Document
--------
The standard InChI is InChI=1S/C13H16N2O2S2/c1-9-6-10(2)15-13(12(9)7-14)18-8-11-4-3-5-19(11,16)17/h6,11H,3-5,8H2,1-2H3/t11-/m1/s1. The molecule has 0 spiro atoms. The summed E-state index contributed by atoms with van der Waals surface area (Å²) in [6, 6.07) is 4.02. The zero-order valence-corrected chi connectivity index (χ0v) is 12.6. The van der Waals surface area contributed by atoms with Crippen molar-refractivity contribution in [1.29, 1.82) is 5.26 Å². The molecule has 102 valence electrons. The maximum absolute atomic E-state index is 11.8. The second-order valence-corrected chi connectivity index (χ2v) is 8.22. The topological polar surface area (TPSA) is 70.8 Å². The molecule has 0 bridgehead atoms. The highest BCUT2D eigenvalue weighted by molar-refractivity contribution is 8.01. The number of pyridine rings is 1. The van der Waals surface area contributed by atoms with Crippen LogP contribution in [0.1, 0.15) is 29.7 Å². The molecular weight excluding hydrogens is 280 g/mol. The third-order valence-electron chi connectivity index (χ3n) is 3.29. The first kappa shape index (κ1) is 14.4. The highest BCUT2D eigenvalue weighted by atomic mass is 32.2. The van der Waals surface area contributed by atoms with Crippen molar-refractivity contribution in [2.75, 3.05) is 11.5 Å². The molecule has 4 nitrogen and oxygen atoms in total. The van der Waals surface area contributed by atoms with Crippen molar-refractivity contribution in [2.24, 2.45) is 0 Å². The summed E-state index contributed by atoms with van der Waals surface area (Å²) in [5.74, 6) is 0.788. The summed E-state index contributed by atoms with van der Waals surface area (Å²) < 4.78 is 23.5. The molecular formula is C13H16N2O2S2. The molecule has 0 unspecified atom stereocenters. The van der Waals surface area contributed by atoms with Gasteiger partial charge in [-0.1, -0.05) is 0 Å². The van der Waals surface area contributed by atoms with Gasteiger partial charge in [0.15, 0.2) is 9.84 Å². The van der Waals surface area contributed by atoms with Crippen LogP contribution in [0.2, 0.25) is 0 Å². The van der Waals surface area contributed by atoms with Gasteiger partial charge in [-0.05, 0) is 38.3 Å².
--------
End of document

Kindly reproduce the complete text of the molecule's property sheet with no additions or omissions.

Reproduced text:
The standard InChI is InChI=1S/C13H16N2O2S2/c1-9-6-10(2)15-13(12(9)7-14)18-8-11-4-3-5-19(11,16)17/h6,11H,3-5,8H2,1-2H3/t11-/m1/s1. The molecule has 0 spiro atoms. The summed E-state index contributed by atoms with van der Waals surface area (Å²) in [6, 6.07) is 4.02. The zero-order valence-corrected chi connectivity index (χ0v) is 12.6. The van der Waals surface area contributed by atoms with Crippen molar-refractivity contribution in [1.29, 1.82) is 5.26 Å². The molecule has 102 valence electrons. The maximum absolute atomic E-state index is 11.8. The second-order valence-corrected chi connectivity index (χ2v) is 8.22. The topological polar surface area (TPSA) is 70.8 Å². The molecule has 0 bridgehead atoms. The highest BCUT2D eigenvalue weighted by molar-refractivity contribution is 8.01. The number of pyridine rings is 1. The van der Waals surface area contributed by atoms with Crippen LogP contribution in [0.1, 0.15) is 29.7 Å². The molecular weight excluding hydrogens is 280 g/mol. The third-order valence-electron chi connectivity index (χ3n) is 3.29. The first kappa shape index (κ1) is 14.4. The highest BCUT2D eigenvalue weighted by atomic mass is 32.2. The van der Waals surface area contributed by atoms with Crippen molar-refractivity contribution in [2.75, 3.05) is 11.5 Å². The molecule has 4 nitrogen and oxygen atoms in total. The van der Waals surface area contributed by atoms with Crippen molar-refractivity contribution in [2.24, 2.45) is 0 Å². The summed E-state index contributed by atoms with van der Waals surface area (Å²) in [5.74, 6) is 0.788. The summed E-state index contributed by atoms with van der Waals surface area (Å²) < 4.78 is 23.5. The molecular formula is C13H16N2O2S2. The molecule has 0 unspecified atom stereocenters. The van der Waals surface area contributed by atoms with Gasteiger partial charge in [-0.1, -0.05) is 0 Å². The van der Waals surface area contributed by atoms with Gasteiger partial charge in [0.15, 0.2) is 9.84 Å². The van der Waals surface area contributed by atoms with Crippen LogP contribution in [0.2, 0.25) is 0 Å². The van der Waals surface area contributed by atoms with Gasteiger partial charge in [-0.05, 0) is 38.3 Å².